Added to the National Register of Historic Places on February 3, 1983. Built in 1885 and is also known as the Pratt-Soper House. It's now the Church of Latter-Day Saints.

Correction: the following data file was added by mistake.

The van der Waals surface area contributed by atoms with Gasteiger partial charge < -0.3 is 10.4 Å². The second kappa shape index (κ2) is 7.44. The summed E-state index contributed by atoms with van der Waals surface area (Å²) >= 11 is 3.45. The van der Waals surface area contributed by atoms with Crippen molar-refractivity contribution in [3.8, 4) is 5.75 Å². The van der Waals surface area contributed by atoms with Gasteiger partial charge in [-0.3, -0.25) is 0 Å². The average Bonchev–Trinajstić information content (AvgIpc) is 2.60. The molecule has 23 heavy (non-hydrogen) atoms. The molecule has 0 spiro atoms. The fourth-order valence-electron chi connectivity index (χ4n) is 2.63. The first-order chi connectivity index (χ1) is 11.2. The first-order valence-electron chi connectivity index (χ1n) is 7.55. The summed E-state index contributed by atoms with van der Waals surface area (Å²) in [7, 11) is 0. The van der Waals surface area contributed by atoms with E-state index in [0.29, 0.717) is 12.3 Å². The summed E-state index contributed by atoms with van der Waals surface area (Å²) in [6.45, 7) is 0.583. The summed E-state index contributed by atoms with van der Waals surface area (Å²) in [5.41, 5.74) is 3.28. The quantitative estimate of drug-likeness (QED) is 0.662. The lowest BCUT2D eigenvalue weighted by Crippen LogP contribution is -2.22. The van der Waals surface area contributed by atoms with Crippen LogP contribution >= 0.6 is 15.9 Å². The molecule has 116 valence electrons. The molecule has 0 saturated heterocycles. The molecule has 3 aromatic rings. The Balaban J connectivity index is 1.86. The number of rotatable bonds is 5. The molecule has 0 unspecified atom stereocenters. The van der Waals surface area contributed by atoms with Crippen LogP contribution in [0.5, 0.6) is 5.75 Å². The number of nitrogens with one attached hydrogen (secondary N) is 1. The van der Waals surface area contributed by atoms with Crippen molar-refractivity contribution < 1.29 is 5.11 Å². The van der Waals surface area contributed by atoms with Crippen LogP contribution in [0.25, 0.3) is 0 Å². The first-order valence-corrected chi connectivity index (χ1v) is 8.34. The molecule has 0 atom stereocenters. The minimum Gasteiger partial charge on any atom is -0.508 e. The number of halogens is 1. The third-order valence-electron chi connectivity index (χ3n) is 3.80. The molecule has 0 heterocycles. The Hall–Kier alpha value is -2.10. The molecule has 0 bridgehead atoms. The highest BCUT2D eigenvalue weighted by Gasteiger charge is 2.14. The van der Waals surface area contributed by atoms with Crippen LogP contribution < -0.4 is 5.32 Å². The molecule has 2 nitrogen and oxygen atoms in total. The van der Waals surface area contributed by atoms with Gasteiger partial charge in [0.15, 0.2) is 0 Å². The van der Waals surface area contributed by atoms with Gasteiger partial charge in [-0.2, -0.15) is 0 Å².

The main block of the Soper house is essentially Anlgo-Italian, but the porch is mainly Greek Revival. However, this porch was an addition to the original structure before 1900 and thus is a part of the house as it was in the late 19th Century. Each of the round fluted wood columns has an Ionic capital and an entasis, and the cornice has an entablature which is undecorated except for the frieze of dentils. The porch balustrade does not have the lightness and delicacy of those of the Neo-Jacobean style; rather, it uses heavier vase-shaped balusters below a goose-neck railing. Anglo-Italian characteristics include brick window headings with single keystones of dressed rock, round oculus windows in gables each with four keystones, and large coupled brackets against the long cornice under the eaves. All of the second floor windows are round-arched, and those on the first-floor facade are segmental-arched. The house has had several additions according to real estate records, and among the was the one void of openings at the right of the porch. Originally, it house the pipes for a pipe organ, this part has recently been remodeled. http://books.google.com/books?id=wNBbJENR6WAC&pg=PA107&lpg=PA107&dq=pratt+house+iowa+city&source=bl&ots=_7uaGF6mUN&sig=zFe1i7XSFCXjiZPaeASAhkfrHb0&hl=en&sa=X&ei=7PSMUZvLFpSQ8wSu4YGAAg&ved=0CD8Q6AEwBw